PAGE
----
The twin spears of the Senator's regard focus on a spot one centimeter above General Mao's sparse black eyebrows and precisely centered on the witness' forehead. "Perhaps, you can explain to me and my fellow committeemen, for that matter to all our constituents, why dollars and cents have such an ugly reputation with you? It seems to me you draw a salary of dollars and cents. I believe your toys are paid for in dollars and cents. And I don't think they are your dollars and cents we are talking about."
"Well, Senator," the General replies, speaking as if he were explaining to a small child the reason manners are important, "it is my understanding that your desire to send an unmanned probe on this exploration is firmly based on dollars and cents. While I have nothing in particular against dollars and cents (there is a small titter in the audience quickly hushed by the Chairman's glare), I think - in this regard - there may be a false economy."
Affecting the condescending humility of a good ole Senator from the Western Systems, a role easy for Umberto D'Orle since that's precisely what he is, the Senator lashes back: "Help me to understand your reasoning here about this economics thing. I'm guilty of false economics if I don't want to spend money to waste human life believing it a better thing to waste money to foster human life. Do I have that right?"
"Senator, I'm talking about the value of dreams here..."
"No, General," the Senator interrupts. He pauses a minute allowing Mao enough time to re-group, to believe the Senator is waiting for him to continue, and then just as the General opens his mouth, the Senator proceeds. "You're talking about nightmares." His retort draws another titter from the audience that the Senator does nothing to discourage.
"Your talking about the kinds of decisions this panel gets daily scrutiny over. We have some colleagues over on Health, Education, and Welfare who think every dollar and cent we spend could be better spent in their bailiwick. It's an insensitive man who can hear their arguments and ignore them.
"If my colleagues and I can resist spending a dollar here and a cent there, there will be that much more of the pie for other, perhaps more immediate problems facing this government." The Senator pauses here waiting for his words to sink into the General but, more importantly, to sink into the audience in the chamber and the much wider audience watching HNN. When his internal clock tells him the time is right, D'Orle fires another salvo at the cosmonaut.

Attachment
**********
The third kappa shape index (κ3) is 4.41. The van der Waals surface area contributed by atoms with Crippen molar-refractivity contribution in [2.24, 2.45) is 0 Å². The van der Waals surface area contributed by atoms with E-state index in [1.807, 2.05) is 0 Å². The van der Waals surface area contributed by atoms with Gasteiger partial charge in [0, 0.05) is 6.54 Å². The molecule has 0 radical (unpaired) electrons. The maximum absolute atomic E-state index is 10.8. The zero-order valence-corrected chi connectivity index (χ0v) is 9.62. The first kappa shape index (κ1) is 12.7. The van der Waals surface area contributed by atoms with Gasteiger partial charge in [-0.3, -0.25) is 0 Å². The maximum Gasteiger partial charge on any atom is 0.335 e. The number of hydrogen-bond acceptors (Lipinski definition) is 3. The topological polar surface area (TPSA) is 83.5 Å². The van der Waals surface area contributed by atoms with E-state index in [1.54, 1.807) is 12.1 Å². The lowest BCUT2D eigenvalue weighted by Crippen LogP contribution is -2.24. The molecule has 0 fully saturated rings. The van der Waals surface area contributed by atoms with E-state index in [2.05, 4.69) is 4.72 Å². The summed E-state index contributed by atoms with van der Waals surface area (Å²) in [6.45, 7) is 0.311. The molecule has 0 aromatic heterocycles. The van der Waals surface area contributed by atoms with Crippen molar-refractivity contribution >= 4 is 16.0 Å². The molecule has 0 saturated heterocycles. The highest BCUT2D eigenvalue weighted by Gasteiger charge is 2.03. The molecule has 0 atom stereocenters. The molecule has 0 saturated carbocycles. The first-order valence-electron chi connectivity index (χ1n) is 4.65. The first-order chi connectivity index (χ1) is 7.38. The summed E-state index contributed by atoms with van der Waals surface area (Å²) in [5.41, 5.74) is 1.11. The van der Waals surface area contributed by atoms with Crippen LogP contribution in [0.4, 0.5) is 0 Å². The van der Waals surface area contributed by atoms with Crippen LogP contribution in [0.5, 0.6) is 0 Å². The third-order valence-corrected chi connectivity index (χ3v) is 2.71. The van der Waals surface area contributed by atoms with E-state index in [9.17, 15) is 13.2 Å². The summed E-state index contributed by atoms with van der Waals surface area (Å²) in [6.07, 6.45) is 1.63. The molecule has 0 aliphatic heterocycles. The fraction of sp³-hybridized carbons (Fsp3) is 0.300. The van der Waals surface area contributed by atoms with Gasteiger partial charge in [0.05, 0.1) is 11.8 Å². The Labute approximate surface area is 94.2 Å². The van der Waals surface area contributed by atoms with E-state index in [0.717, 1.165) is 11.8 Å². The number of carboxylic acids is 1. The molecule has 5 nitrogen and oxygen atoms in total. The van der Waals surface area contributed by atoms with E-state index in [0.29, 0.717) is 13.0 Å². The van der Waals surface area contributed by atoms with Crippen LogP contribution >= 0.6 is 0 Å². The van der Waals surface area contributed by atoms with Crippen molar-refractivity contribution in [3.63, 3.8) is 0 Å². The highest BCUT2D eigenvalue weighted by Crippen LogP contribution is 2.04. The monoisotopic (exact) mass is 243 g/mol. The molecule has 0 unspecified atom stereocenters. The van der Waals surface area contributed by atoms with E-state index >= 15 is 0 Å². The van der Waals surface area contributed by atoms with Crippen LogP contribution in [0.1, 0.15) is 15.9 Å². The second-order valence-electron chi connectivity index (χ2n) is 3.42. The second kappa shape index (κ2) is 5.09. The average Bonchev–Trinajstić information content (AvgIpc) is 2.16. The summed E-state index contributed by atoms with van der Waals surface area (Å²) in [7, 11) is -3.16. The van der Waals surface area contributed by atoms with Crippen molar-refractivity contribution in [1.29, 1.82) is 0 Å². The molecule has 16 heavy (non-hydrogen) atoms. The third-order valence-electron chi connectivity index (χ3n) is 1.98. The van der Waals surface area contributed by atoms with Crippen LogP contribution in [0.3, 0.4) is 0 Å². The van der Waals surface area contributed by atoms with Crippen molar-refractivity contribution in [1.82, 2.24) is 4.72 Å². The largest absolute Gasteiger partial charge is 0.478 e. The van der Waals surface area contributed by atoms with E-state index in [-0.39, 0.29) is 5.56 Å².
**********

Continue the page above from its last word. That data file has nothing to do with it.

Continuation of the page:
"I suppose that's the false economy you were referring to."
"If I may be allowed to finish, sir" and now the cosmonaut plays his own internal clock waiting three or four seconds, eyebrow raised to the Chairman, his look that of a man fully expecting to be cut off yet again. A nod from the Chairman opens the gate for Aaron's reply. "As I said in my opening, if this is only a matter of dollars and cents, then - by all means - use an unmanned probe. As I also said, I don't think this exploration is about dollars and cents."
The Chairman delays his own response to confer with the Tinger. "He's still not sure," she tells the Senator. "You can probably pick him apart on the relative merits of helping the needy versus sending cosmonauts out to find the universe."
Turning back to the witness, the Senator frantically searches his mind for the lever the Tinger has proposed. She can tell him what she tings; she can't do his thinking. The pressure of the cameras accelerates the Chairman's hasty search producing a question that seems to match the data. "Tell me, General, how can I balance a hungry little boy's mouth out in the Southern Star System; a mentally ill little girl in the Northern System; a drought in my own Western System against paying for you and your boys' and girls' toys?"
Behind him, he feels a shudder pass through the Tinger but the Senator can't take the time to find out what is going on. He has to concentrate for the cameras and for General Mao. Before his eyes, a kind of re-birth seems to infuse the witness. Whatever doubt may have been there just traipsed out of the chamber giggling in triumph at the Senator as it went. Gazing back at him now is a man in complete control, a general back in command. Senator D'Orle doesn't know what he said but he's pretty sure it was the wrong thing to say.
"Our toys, Senator? You're worried about paying for our toys?" the disbelief that is swimming in these words is vast enough to fill the Congressional Dome. "Let me tell you something about us and our toys. Suppose you take them all away and do away with us. Do that and what do you save? I think our budget this year runs about a half billion dollars. A sizable chunk of your dollars and cents.